Adult animals are lighter in color than most sea lions, ranging from pale yellow to tawny and occasionally reddish. Steller sea lion pups are born almost black, weighing around 23 kg (51 lb), and remain dark for several months. Females and males both grow rapidly until the fifth year, after which female growth slows considerably. Adult females measure 2.3–2.9 m (7.5–9.5 ft) in length, with an average of 2.5 m (8.2 ft), and weigh 240–350 kg (530–770 lb), with an average of 263 kg (580 lb). Males continue to grow until their secondary sexual traits appear in their fifth to eighth year. Males are slightly longer than the females; they grow to about 2.82–3.25 m (9.3–10.7 ft) long, with an average of 3 m (9.8 ft). Males have much wider chests, necks, and general forebody structure and weigh 450–1,120 kg (990–2,470 lb), with an average of 544 kg (1,199 lb). Males are further distinguished from females by broader, higher foreheads, flatter snouts, and darker, slightly tuftier hair around their large necks, giving them a maned appearance. Indeed, their Latin name translates roughly as "maned one with the broad forehead".
Reproductive Behavior and Life History Edit
Steller sea lion breeding is one of nature's great mass spectacles. When these giants thunder ashore, their favored beaches, called rookeries, disappear under their numbers. Young pups are sometimes crushed by the throng, unheeded by powerful males with only a single purpose in mind. Bulls (males) must establish and hold a beach territory in order to breed. Most do not achieve this until they are nine or ten years of age. Females begin to reproduce at about five years of age and typically have one pup per year. Sea lion mothers care for their young and recognize them by a keen sense of smell. Females slip into the sea to hunt and return to their young with the day's catch—identifying their own offspring by touch and scent. These animals are social and also gather at various times throughout the year when mating and breeding are not taking place. Even in crowds, the big bulls are unmistakable—they are three times larger than females.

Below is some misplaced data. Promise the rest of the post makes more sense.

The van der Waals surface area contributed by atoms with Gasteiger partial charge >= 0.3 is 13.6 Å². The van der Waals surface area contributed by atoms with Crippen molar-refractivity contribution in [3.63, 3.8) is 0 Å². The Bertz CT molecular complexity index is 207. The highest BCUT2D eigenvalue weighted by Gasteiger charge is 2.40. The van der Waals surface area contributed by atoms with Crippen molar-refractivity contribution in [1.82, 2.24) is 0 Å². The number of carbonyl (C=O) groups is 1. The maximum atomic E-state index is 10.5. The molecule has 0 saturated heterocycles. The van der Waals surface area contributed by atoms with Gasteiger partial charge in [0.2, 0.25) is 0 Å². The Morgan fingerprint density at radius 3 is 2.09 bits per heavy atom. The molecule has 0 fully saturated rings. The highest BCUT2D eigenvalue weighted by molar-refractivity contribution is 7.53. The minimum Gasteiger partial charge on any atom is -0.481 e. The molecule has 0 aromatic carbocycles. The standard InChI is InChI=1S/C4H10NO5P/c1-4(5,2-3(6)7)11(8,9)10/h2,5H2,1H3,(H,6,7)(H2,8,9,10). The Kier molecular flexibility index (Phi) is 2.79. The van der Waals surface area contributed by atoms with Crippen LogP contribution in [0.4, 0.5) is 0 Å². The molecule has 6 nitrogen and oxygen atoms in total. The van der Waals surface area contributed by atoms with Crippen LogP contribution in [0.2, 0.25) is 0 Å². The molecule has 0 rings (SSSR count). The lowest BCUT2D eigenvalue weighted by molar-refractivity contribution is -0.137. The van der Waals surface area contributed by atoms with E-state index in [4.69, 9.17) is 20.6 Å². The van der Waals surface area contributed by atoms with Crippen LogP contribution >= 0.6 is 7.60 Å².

Recent Decline and Subsequent Recovery Edit
While the populations of the eastern and Asian stocks appear stable, the population of the western stock, particularly along the Aleutian Islands, was estimated to have fallen by 70–80% since the 1970s. As a consequence, in 1997, the western stock of Steller sea lions was listed as endangered and the eastern stock was listed as threatened under the Endangered Species Act. They have since been the object of intense study and the focus of much political and scientific debate in Alaska.
One suspected cause of their precipitous decline was overfishing of Alaska pollock, herring, and other fish stocks in the Gulf of Alaska. This stems largely from the “junk-food hypothesis” representing a shift in their diet from fatty herring and capelin to leaner fare such as pollock and flounder, thereby limiting their ability to consume and store fat. Other hypotheses include increased predation by orcas and sharks, indirect effects of prey species composition shifts due to changes in climate, effects of disease or contaminants, shooting by fishermen, and others. The decline is certainly due to a complex of interrelated factors which have yet to be defined by the research effort. In October 2013, the eastern Steller sea lion was taken off the U.S. Endangered Species List after a major population comeback over the past several years.